Tunisia | Page 4 | Freedom House

Tunisia

11 million people
4,070 USD GNI (PPP)
Internet:
Partly Free
Press:
Partly Free
Free

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Freedom House congratulates Tunisia on its peaceful change of power, set in motion by the January 9 resignation of Prime Minister Ali Laarayedh.  His departure clears the way for a new caretaker government to take office January 10.

Around the world, millions of people carried on the struggle for freedom and human rights in 2013. There were gains, to be sure, but unfortunately many more setbacks. Here are some of the best and worst developments in human rights over the past year.

Although it has run into repeated delays and crises, the transition in Tunisia has so far muddled through without major violence, and the country remains on a path to become the Arab world’s first stable democracy.

Large-scale corruption and economic crimes often go hand in hand with mass human rights abuses in authoritarian countries. The two are mutually reinforcing: Dictators gain and maintain power—and perpetuate impunity—through a combination of violent repression and the distribution of patronage and graft opportunities. The plunder of public wealth serves as both an incentive for retaining power by force, and a means of rewarding those who carry out or cover up regime crimes. Despite this connection, the mechanisms of transitional justice have not adequately dealt with the legacy of authoritarian corruption nor remedied its far-reaching socioeconomic effects.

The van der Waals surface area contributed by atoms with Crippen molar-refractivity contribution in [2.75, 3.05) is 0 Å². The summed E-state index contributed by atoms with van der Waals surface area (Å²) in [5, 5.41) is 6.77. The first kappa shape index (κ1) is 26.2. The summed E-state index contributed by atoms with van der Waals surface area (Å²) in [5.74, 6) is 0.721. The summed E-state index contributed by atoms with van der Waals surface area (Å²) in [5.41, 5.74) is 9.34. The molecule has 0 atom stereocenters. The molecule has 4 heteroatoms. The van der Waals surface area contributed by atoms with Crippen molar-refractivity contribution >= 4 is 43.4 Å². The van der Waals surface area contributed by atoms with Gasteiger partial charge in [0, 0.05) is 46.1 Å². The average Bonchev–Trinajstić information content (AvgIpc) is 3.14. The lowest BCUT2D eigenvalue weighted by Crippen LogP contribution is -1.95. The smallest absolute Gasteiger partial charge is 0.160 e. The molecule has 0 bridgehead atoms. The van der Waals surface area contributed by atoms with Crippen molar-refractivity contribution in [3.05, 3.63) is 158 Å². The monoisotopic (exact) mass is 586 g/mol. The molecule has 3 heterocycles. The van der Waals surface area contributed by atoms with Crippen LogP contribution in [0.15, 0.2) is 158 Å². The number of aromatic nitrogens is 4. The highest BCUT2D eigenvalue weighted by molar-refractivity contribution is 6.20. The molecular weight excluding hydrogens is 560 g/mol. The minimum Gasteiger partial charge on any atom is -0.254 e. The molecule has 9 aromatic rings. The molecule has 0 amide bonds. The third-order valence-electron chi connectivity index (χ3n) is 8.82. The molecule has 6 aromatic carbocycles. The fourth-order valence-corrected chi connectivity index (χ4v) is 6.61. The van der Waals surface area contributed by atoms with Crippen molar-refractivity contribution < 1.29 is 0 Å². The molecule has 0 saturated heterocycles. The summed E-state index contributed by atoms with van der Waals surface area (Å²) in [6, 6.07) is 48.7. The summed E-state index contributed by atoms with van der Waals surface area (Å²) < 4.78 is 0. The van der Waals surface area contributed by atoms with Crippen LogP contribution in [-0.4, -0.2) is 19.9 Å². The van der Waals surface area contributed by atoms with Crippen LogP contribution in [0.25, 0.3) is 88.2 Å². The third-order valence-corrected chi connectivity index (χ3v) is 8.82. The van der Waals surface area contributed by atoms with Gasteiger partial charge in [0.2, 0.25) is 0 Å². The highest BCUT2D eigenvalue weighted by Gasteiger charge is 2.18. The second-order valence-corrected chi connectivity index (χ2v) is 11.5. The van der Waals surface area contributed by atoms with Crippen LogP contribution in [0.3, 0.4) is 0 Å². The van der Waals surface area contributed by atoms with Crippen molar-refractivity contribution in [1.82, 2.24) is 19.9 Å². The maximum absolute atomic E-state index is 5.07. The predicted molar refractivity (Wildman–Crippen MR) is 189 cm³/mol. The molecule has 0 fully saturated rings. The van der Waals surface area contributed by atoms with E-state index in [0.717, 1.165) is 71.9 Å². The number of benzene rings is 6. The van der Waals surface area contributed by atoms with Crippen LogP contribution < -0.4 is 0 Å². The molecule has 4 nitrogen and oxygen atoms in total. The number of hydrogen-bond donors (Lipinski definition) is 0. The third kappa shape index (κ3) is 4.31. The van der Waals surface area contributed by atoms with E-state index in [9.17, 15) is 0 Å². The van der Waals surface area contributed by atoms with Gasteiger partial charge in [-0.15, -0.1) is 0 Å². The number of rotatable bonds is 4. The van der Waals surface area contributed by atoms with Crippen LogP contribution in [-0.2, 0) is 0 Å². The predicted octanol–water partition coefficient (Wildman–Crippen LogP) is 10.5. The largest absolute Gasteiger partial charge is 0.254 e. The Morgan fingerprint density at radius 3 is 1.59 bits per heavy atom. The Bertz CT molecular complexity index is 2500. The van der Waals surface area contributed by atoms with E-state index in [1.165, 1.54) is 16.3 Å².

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Freedom House supports democracy and human rights leaders across the Middle East and North Africa region in exposing human rights abuses and pressing for reform.

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Freedom House has worked to strengthen freedom of expression and human rights in Tunisia, where the country’s recent efforts at democratic consolidation created opportunities to adopt new laws.